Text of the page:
The record between the two teams over the last decade is pretty even, but the scarcity of recent contests makes an accurate reading of form difficult.  It’s been 15 months since Richmond succumbed to West Coast at Optus Stadium, and a further 13 months since another burst of wild Melbourne weather put paid to the Eagles’ chances at a sodden MCG in early 2017.  It’s pretty much impossible to draw anything from those results, so let me use long-term history to give a couple of pointers to what might unfold over the next few weeks.


  • By my reckoning, West Coast has been a better team than Richmond in 24 of completed 32 seasons, including 2018. In those cases, they have always beaten Richmond at home, but have regularly been upset in Melbourne.  The difficult question to answer is whether the Eagles in 2019 is a better team than Richmond;
  • Inclement weather has never suited the typically tall, high-marking Eagles, and they’ve lost most of their games to Richmond in wet or heavy conditions, including at a rain-soaked Subiaco in 2014. So pray for more rain on Sunday, Tiger fans!
  • History suggests that Richmond are unlikely to beat West Coast in a Perth final, but that may not matter if it’s the Qualifying Final and our subsequent games are in Melbourne.


Let the rivalry begin!



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About Sam Steele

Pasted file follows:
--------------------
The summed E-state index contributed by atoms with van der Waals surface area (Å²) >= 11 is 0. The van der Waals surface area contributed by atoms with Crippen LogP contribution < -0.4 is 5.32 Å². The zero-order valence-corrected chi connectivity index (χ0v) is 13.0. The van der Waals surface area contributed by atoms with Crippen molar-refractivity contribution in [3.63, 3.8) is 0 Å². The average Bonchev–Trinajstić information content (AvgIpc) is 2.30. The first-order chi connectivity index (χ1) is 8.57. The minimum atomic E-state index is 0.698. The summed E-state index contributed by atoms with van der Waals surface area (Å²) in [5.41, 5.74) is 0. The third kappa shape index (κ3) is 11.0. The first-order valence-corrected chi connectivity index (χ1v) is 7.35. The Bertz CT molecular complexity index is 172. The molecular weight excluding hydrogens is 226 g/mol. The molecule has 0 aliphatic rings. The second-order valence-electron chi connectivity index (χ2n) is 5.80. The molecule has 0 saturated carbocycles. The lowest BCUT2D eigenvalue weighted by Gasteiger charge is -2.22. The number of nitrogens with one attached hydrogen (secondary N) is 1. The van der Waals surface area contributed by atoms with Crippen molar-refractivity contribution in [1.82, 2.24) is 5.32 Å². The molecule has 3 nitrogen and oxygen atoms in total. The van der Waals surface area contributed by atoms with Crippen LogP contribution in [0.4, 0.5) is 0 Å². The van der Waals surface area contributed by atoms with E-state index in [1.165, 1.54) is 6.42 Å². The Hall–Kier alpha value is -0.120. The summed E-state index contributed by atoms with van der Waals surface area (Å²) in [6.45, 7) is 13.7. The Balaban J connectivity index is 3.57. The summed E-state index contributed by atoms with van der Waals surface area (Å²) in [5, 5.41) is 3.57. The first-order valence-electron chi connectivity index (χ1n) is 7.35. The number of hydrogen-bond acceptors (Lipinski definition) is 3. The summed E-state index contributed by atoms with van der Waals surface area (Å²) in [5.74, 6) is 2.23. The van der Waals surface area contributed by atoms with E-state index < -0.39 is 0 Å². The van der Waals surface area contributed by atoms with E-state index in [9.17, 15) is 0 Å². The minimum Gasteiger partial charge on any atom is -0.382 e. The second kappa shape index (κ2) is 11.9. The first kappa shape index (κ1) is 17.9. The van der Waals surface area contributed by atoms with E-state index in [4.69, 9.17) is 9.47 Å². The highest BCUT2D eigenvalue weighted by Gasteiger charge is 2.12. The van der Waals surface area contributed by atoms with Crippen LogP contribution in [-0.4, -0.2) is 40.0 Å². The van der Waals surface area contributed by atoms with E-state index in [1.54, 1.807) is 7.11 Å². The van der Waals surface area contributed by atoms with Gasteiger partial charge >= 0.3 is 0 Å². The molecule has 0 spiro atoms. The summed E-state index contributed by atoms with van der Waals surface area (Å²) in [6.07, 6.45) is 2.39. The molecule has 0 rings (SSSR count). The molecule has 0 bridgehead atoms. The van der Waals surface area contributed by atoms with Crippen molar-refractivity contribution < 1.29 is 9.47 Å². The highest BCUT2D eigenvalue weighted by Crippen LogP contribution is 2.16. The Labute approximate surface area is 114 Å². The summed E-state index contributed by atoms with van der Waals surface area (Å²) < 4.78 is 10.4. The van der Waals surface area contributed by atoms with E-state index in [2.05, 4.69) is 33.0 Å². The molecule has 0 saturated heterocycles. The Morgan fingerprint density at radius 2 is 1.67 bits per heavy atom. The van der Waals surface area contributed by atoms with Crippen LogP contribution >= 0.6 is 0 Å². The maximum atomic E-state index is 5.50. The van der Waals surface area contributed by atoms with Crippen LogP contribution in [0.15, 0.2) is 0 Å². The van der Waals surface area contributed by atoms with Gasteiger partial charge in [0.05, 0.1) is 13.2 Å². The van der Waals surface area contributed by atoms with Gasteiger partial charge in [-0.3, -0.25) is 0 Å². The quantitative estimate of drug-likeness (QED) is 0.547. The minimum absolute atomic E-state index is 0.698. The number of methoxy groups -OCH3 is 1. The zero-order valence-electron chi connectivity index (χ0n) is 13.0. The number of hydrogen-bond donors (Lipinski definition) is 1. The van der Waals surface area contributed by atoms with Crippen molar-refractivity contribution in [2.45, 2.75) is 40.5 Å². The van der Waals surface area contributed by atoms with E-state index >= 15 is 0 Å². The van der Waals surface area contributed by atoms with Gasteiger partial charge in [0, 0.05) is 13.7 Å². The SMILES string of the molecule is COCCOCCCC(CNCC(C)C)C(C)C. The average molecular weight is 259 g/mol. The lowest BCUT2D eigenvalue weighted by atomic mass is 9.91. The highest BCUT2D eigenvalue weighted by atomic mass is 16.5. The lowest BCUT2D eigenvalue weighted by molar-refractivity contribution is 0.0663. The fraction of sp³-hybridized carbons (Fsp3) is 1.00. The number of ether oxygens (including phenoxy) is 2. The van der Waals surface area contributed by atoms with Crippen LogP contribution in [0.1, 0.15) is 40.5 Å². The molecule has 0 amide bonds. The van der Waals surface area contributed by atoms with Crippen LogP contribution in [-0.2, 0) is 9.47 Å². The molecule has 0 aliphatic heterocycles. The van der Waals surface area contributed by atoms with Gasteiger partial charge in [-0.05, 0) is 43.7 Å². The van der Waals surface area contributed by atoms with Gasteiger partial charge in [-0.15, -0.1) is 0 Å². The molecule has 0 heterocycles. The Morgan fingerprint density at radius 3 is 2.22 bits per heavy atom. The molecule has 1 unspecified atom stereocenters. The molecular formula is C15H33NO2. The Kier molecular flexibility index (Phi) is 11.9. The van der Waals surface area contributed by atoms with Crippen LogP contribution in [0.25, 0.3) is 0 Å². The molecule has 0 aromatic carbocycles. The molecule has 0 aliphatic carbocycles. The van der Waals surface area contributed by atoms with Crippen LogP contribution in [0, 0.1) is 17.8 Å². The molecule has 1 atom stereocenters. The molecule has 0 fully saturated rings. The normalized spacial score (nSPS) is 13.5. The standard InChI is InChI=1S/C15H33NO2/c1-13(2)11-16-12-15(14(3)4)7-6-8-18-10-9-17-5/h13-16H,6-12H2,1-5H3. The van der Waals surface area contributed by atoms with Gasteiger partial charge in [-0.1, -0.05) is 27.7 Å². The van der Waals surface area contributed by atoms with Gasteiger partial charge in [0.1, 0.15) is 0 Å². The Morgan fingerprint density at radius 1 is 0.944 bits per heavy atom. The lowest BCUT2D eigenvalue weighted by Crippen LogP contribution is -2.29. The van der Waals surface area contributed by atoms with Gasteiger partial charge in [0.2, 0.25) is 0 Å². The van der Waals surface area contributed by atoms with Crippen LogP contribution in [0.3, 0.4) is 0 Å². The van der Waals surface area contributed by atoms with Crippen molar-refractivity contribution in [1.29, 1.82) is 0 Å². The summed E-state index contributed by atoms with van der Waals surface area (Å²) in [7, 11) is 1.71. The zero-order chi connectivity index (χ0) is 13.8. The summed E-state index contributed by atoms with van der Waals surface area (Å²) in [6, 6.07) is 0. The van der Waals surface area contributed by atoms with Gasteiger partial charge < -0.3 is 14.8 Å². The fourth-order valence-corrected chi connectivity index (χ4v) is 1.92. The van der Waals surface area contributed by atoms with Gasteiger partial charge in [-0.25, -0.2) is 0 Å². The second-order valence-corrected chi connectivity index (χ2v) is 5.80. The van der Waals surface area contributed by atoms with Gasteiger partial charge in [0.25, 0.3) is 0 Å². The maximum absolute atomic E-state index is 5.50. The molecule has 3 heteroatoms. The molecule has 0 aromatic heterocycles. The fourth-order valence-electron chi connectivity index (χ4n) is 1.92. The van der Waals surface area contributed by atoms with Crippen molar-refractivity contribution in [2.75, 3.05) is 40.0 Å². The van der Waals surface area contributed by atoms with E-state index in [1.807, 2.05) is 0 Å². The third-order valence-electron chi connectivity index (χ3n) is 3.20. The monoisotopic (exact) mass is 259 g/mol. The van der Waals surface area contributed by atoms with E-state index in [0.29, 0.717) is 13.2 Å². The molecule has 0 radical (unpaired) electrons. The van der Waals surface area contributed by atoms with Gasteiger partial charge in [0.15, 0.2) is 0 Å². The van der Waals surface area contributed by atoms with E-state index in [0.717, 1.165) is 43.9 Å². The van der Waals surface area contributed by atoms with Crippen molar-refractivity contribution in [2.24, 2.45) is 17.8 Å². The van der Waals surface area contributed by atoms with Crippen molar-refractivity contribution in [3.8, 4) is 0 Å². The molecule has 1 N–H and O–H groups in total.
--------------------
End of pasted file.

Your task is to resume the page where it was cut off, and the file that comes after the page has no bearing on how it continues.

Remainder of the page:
50 years a Richmond supporter. Enjoying a bounteous time after 37 years of drought. Should've been a farmer!


  1. Hi Stainless. This great rivalry seems to have escaped schedulers at AFL House in recent years.
    Last meeting Round 9 2018.
    Previous to that Round 3, 2017.
    Then, Round 4, 2016.

    Hopefully RFC officials have run some sort of workplace training module for your boys; introducing them to the idea of the West Coast Eagles.

  2. Hi ER
    Yes, it’s a glaring example of the lopsided schedule. Since that 2016 game we’ve played Collingwood 7 times!
    It’ll be a similar story with our match with Brisbane next week. Last meeting Round 4 2018 – we restricted them to 2.5 at the MCG. I reckon the Lions have evolved a bit since then!

  3. Stainless,

    I expect this rivalry to again play out in some form in September.